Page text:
In the Iraqi capital of Baghdad, angry Sunni Muslims are vowing revenge for Tuesday's attack on a Sunni mosque which killed three worshippers and wounded another. The incident has raised the specter of sectarian violence in Iraq as the country moves toward self-rule.
U.S. Blackhawk helicopters kept a close watch on events in the Hurriyah neighborhood in Baghdad early Wednesday, as more than 1,000 Sunni Muslim mourners gathered near the damaged mosque for the funeral of the three men killed in the attack.
On Tuesday, a large bomb exploded outside the Ahbab al-Mustafa mosque, tearing apart one car and scorching another in the mosque's courtyard. Seconds later, witnesses say attackers fired a rocket-propelled grenade into the mosque, leaving a gaping hole in the building.
Carrying the remains of the victims in coffins, many of the mourners cried out for revenge.
Even though it is not yet clear who carried out the attack, Sunnis here say they are convinced that several Shi'ite militias and their leaders on the U.S.-appointed Governing Council are responsible for the violence.
The cleric who leads prayers at the mosque, Sheik Ahmad Dabbash says militiamen close to council members Ahmed Chalabi and Abdel Aziz al-Hakim have recently been seen conducting surveillance around the mosque.
The sheik says he is certain that Shi'ite militias are behind this attack and a number of other attacks on Sunni mosques in the capital. He says he believes Shiite leaders are ordering the attacks to terrorize the Sunnis as payback for the years the country's majority Shiites suffered at the hands of Saddam Hussein, a Sunni.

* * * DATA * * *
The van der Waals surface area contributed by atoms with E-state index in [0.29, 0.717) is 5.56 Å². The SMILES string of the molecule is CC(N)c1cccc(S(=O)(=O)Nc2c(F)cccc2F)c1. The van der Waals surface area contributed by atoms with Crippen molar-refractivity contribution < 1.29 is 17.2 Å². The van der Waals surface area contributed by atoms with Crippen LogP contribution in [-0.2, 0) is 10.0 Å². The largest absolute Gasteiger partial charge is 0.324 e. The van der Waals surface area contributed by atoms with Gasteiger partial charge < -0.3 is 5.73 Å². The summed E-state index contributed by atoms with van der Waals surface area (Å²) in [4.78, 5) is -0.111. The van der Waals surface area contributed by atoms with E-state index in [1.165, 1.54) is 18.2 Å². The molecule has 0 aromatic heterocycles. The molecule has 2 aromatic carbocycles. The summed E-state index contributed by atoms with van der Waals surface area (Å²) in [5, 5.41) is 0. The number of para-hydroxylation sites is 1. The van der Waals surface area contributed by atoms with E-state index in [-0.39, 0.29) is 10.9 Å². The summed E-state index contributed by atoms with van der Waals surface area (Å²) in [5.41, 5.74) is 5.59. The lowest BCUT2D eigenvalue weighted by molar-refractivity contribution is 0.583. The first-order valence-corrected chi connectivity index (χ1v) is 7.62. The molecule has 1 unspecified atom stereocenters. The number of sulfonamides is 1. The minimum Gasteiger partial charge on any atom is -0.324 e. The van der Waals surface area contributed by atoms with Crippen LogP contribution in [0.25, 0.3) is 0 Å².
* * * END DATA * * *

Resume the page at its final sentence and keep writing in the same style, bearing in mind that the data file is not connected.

Saddam and his Sunni-dominated Baath Party brutally repressed the Shi'ites during the party's three decade-long rule. Following a failed Shi'ite uprising in 1991, Saddam had hundreds of thousands of Shiites killed and their bodies dumped into mass graves across Iraq.
Coalition officials say there is no evidence to suggest vengeful Shi'ites are coordinating attacks against Sunnis in Baghdad or anywhere else in Iraq.
But dozens of Sunni mourners at the funeral Tuesday brandished automatic weapons and spoke openly of assassinating their Shi'ite enemies.
Speaking outside the mosque, a local Sunni leader, Haith Sulaiman Dhari, desperately appealed for calm.
My dearest brothers, Mr. Dhari calls out, do not accuse anyone we have no evidence against. The people who attacked us are criminals. Do not let them shatter the hope of peace that all Iraqis now deserve, he says.